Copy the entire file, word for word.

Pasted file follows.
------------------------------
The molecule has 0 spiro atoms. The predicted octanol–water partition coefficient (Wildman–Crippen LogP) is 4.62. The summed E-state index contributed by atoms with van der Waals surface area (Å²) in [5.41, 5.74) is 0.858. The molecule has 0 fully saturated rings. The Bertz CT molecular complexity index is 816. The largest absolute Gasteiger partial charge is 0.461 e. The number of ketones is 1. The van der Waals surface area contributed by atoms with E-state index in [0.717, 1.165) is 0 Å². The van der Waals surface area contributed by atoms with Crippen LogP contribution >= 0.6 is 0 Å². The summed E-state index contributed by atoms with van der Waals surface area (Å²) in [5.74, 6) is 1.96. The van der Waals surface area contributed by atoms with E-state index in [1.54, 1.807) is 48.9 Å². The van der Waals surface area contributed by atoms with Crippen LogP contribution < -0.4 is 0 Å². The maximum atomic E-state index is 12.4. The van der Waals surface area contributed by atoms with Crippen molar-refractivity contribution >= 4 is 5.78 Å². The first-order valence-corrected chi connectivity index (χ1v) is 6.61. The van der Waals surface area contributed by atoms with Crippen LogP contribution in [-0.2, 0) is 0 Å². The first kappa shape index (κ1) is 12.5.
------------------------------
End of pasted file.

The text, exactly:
The molecule has 0 spiro atoms. The predicted octanol–water partition coefficient (Wildman–Crippen LogP) is 4.62. The summed E-state index contributed by atoms with van der Waals surface area (Å²) in [5.41, 5.74) is 0.858. The molecule has 0 fully saturated rings. The Bertz CT molecular complexity index is 816. The largest absolute Gasteiger partial charge is 0.461 e. The number of ketones is 1. The van der Waals surface area contributed by atoms with E-state index in [0.717, 1.165) is 0 Å². The van der Waals surface area contributed by atoms with Crippen LogP contribution >= 0.6 is 0 Å². The summed E-state index contributed by atoms with van der Waals surface area (Å²) in [5.74, 6) is 1.96. The van der Waals surface area contributed by atoms with E-state index in [1.54, 1.807) is 48.9 Å². The van der Waals surface area contributed by atoms with Crippen LogP contribution < -0.4 is 0 Å². The maximum atomic E-state index is 12.4. The van der Waals surface area contributed by atoms with Crippen molar-refractivity contribution >= 4 is 5.78 Å². The first-order valence-corrected chi connectivity index (χ1v) is 6.61. The van der Waals surface area contributed by atoms with Crippen LogP contribution in [-0.2, 0) is 0 Å². The first kappa shape index (κ1) is 12.5.